One of my main thoughts was: why not opt for it when there are few downsides, even if the benefits aren't enormous? But you've certainly gone some way into arguing that we should be thinking "why" rather than "why not". 

 Damo 16 May 2019
In reply to Mr Fuller:

> In a past life I posted my view on Patagonia's Encapsil jacket here: (note, six year old post where I didn't work for my current employer)

Thanks for the good info above, Matt. I was sceptical of hyrdro down from the beginning, as my comments in that old thread show.

It struck me as marketing more than reality, a play to gain market advantage in an otherwise race to the bottom. Patagonia in particular has always had a thing about wet down. For many years they had no down garments at all, only synthetic, then finally relented - presumably also for market reasons.

Fwiw, as I think I've written here before, I used to spend 50-70 days in a row in my bag (mostly a FF Snowy Owl -40C but also a Paddy Pallin Twynam)  in Antarctica and never once have I had a problem of the down being affected by moisture or ice inside etc.

 Root1 16 May 2019
In reply to jackth:

PHD who know a thing or two, do not use hydrophobic down as it is unproven. Hydrophobic down is basically just treated with a DWR coating which is anything but durable! They prefer water resistant or even waterproof covers.

In reply to Mr Fuller:


Maybe you can explain this?

I have a ME Marathon 300 bag, 650FP, waterproof Lightline jacket and Rab Ladhak 1000 bag, 550FP. These are 25 year old vintage, still in regular use.

Have geese/ducks evolved since then, to produce fill powers in excess off 800 or are there other factors involved? Back in their day, these were as good as it gets.



 Frank R. 16 May 2019
In reply to Mr Fuller:

So what's your (and others') take on fighting condensation in the cold around the face area? I had high hopes for HP down there originaly, but seeing that quite a lot of manufacturers like SJ, ME and others are not using it, presumably for similar reasons? Sorry if it's a small digress from the "just ME" original question. Tried shawls (more like "ice-traps" ) and WP-membrane bags with varying success.

Not asking you to divulge any trade secrets, of course

 Mr Fuller 17 May 2019
In reply to Stuart the postie:

There's a few factors at play here. One of them is that the method of conditioning down before its fill power is tested has changed. It used to be that down was just sat in a box for a while and then fill power tested. Then they started doing water rinsing of the down. The fairly universal method now is to steam condition the down. Steam conditioning makes for more reliable fill power results and it is also a relatively quick way of conditioning down: a major consideration in a busy testing lab. However, it also produces higher results than the other conditioning methods. The IDFL have published quite a bit of info on this if you ever want a look. The other factor, which provides an actual benefit to the consumer, is that down sorting methods have improved a bit. The sorting houses, which work a bit like fractional distillation in that the best down flies the further down the sorter while the less good stuff gets stuck near the start, are bigger and more powerful than they were, allowing better quality down to be separated.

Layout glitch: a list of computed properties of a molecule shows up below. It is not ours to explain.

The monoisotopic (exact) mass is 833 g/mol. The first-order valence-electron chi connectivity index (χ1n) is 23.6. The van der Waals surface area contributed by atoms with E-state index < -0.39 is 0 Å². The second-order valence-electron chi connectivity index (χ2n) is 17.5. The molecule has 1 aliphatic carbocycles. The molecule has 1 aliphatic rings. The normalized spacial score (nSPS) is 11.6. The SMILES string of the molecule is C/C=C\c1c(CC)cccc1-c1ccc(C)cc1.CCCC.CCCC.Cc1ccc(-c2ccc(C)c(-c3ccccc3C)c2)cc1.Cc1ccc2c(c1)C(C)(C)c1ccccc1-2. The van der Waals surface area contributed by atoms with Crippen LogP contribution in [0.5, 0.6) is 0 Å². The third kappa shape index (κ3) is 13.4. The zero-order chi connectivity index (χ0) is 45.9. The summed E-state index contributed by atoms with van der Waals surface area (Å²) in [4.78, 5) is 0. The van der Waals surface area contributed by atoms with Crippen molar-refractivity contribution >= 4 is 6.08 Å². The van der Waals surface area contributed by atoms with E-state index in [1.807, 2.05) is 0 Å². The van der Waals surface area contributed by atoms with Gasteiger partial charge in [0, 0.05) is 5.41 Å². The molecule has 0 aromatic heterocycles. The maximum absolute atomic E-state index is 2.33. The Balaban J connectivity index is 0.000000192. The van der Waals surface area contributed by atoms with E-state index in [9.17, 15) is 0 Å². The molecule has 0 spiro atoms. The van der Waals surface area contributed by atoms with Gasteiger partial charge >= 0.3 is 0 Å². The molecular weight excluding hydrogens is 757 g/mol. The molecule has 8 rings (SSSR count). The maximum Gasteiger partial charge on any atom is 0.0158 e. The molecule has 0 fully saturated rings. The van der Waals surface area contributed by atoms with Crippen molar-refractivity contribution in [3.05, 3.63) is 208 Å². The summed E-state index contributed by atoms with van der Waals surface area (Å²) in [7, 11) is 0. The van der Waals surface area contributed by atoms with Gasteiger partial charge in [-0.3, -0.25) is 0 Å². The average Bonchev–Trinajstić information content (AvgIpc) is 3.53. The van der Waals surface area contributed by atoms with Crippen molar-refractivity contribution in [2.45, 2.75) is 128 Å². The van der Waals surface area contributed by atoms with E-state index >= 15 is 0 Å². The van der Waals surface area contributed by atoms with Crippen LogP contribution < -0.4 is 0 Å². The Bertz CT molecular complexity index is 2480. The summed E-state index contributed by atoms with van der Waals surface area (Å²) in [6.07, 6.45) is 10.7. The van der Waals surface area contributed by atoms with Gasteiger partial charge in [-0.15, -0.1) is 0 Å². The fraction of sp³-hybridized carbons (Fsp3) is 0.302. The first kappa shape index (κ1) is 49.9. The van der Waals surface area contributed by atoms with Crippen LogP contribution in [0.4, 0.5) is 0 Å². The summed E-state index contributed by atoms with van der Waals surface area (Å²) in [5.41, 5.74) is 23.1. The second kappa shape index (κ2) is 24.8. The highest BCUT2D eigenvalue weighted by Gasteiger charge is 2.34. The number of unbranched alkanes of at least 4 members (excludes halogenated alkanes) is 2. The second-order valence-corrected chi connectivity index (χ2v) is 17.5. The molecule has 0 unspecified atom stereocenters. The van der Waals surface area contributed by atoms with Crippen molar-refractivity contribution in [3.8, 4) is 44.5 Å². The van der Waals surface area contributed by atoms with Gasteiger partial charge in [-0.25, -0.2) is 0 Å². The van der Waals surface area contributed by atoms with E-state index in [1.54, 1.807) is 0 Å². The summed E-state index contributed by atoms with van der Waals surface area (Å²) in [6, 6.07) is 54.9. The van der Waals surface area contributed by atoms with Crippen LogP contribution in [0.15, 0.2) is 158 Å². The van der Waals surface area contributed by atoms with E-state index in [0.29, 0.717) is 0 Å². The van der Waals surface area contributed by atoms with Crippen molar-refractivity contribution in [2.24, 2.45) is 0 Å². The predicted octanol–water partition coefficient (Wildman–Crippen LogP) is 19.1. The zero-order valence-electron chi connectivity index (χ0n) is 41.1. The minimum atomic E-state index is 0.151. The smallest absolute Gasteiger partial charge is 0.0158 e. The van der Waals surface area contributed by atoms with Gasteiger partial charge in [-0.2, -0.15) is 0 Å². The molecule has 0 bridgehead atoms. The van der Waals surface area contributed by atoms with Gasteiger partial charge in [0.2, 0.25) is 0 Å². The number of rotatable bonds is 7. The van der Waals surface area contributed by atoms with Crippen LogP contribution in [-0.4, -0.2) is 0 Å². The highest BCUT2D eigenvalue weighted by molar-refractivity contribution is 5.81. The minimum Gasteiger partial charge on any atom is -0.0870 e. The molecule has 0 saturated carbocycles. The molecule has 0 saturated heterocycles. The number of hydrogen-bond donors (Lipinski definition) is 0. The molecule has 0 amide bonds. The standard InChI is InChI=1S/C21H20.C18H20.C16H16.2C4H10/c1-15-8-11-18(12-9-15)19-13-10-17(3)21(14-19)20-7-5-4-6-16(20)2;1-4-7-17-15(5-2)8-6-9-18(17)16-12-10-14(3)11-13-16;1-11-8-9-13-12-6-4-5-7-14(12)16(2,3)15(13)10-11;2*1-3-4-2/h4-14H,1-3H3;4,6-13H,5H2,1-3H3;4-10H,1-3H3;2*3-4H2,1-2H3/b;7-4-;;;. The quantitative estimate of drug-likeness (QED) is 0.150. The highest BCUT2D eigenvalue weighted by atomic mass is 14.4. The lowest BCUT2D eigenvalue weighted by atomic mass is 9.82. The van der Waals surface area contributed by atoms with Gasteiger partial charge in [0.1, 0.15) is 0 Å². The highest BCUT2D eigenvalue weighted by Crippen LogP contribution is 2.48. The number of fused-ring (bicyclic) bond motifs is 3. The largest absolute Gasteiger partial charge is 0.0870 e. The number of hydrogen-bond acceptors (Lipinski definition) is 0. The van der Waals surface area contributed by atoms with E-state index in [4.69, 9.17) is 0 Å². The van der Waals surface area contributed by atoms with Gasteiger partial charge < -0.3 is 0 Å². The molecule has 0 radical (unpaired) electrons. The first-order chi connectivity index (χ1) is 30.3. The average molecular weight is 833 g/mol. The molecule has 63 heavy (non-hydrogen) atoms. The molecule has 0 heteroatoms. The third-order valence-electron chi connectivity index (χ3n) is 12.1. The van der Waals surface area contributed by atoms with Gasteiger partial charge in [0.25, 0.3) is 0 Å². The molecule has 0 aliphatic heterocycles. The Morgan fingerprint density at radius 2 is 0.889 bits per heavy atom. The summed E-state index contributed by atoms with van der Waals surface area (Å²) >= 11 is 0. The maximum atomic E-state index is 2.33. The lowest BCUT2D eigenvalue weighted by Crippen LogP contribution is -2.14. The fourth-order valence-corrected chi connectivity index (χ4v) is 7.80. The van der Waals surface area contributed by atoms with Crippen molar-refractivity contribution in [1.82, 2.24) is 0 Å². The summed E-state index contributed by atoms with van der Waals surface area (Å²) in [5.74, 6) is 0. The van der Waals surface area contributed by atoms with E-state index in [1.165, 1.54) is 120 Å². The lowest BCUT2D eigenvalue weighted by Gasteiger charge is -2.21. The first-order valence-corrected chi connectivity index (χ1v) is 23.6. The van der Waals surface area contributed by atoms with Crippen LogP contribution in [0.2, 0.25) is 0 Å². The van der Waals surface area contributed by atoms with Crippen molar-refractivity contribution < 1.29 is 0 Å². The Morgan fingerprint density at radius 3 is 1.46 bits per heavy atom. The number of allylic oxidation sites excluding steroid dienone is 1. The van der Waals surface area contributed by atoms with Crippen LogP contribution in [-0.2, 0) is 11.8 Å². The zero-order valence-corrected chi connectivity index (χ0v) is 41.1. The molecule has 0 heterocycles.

Mr Fuller 17 May 2019
In reply to Frank R.:

Biggest thing is not to breathe into the bag and try to keep some sort of passage for water vapour to escape, but we've found Gore-Tex Infinium about the best stuff for stopping the bit round your mouth getting damp. It's very breathable and very water resistant and stands up pretty well to icing up. Other than that, fabrics with water resistant coatings are very effective too because they keep most moisture out but don't hugely impede breathability. Of course we also do some clever down stuff

 TobyA 17 May 2019
In reply to Mr Fuller:

> Biggest thing is not to breathe into the bag and try to keep some sort of passage for water vapour to escape, but we've found Gore-Tex Infinium about the best stuff for stopping the bit round your mouth getting damp.

In a bivvy bag that can be quite tricky because even if you aren't breathing into your sleeping bag the moisture can get trapped between the bivvy bag and sleeping bag - lots of ice in cold temperatures or lots of moisture when above freezing.

I'm still quite pleased I had the presence of mind to take the last photo in this review that shows just how much "breath frost" you can produce!

 Dell 19 May 2019
In reply to jackth:

So this single thread has managed to debunk 6 odd years of marketing. 

What will be the next hot UKC topic? 

Smoking. Is it good for you really?


This guy is really taking one for the team.